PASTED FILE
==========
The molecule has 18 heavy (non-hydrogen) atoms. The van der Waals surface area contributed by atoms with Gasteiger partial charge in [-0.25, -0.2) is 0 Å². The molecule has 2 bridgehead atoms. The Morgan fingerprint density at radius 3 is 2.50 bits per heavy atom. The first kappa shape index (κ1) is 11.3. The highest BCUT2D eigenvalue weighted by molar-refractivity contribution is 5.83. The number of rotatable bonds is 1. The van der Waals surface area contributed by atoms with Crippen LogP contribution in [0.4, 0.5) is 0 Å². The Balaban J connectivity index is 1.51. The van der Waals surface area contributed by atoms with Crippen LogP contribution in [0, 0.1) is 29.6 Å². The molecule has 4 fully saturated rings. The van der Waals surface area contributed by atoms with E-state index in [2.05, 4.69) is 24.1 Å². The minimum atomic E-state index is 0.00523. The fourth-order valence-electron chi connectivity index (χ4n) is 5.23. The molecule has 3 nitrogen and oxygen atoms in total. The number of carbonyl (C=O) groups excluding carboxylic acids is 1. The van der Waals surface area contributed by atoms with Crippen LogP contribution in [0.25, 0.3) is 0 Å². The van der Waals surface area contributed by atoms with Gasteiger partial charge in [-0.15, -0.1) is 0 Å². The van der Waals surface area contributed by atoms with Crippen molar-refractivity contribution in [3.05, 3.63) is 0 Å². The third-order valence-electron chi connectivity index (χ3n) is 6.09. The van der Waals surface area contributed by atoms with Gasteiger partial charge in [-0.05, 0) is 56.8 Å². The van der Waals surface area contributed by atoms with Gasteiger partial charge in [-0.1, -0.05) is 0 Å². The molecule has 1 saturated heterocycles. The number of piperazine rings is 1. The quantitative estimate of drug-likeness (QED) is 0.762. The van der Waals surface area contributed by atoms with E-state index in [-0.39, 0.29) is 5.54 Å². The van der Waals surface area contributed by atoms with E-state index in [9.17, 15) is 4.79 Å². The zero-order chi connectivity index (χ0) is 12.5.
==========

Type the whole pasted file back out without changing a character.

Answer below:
The molecule has 18 heavy (non-hydrogen) atoms. The van der Waals surface area contributed by atoms with Gasteiger partial charge in [-0.25, -0.2) is 0 Å². The molecule has 2 bridgehead atoms. The Morgan fingerprint density at radius 3 is 2.50 bits per heavy atom. The first kappa shape index (κ1) is 11.3. The highest BCUT2D eigenvalue weighted by molar-refractivity contribution is 5.83. The number of rotatable bonds is 1. The van der Waals surface area contributed by atoms with Crippen LogP contribution in [0.4, 0.5) is 0 Å². The Balaban J connectivity index is 1.51. The van der Waals surface area contributed by atoms with Crippen LogP contribution in [0, 0.1) is 29.6 Å². The molecule has 4 fully saturated rings. The van der Waals surface area contributed by atoms with E-state index in [2.05, 4.69) is 24.1 Å². The minimum atomic E-state index is 0.00523. The fourth-order valence-electron chi connectivity index (χ4n) is 5.23. The molecule has 3 nitrogen and oxygen atoms in total. The number of carbonyl (C=O) groups excluding carboxylic acids is 1. The van der Waals surface area contributed by atoms with Crippen LogP contribution in [0.25, 0.3) is 0 Å². The van der Waals surface area contributed by atoms with Gasteiger partial charge in [-0.15, -0.1) is 0 Å². The van der Waals surface area contributed by atoms with Crippen molar-refractivity contribution in [3.05, 3.63) is 0 Å². The third-order valence-electron chi connectivity index (χ3n) is 6.09. The van der Waals surface area contributed by atoms with Gasteiger partial charge in [-0.05, 0) is 56.8 Å². The van der Waals surface area contributed by atoms with Gasteiger partial charge in [-0.1, -0.05) is 0 Å². The molecule has 1 saturated heterocycles. The number of piperazine rings is 1. The quantitative estimate of drug-likeness (QED) is 0.762. The van der Waals surface area contributed by atoms with E-state index in [-0.39, 0.29) is 5.54 Å². The van der Waals surface area contributed by atoms with E-state index in [9.17, 15) is 4.79 Å². The zero-order chi connectivity index (χ0) is 12.5.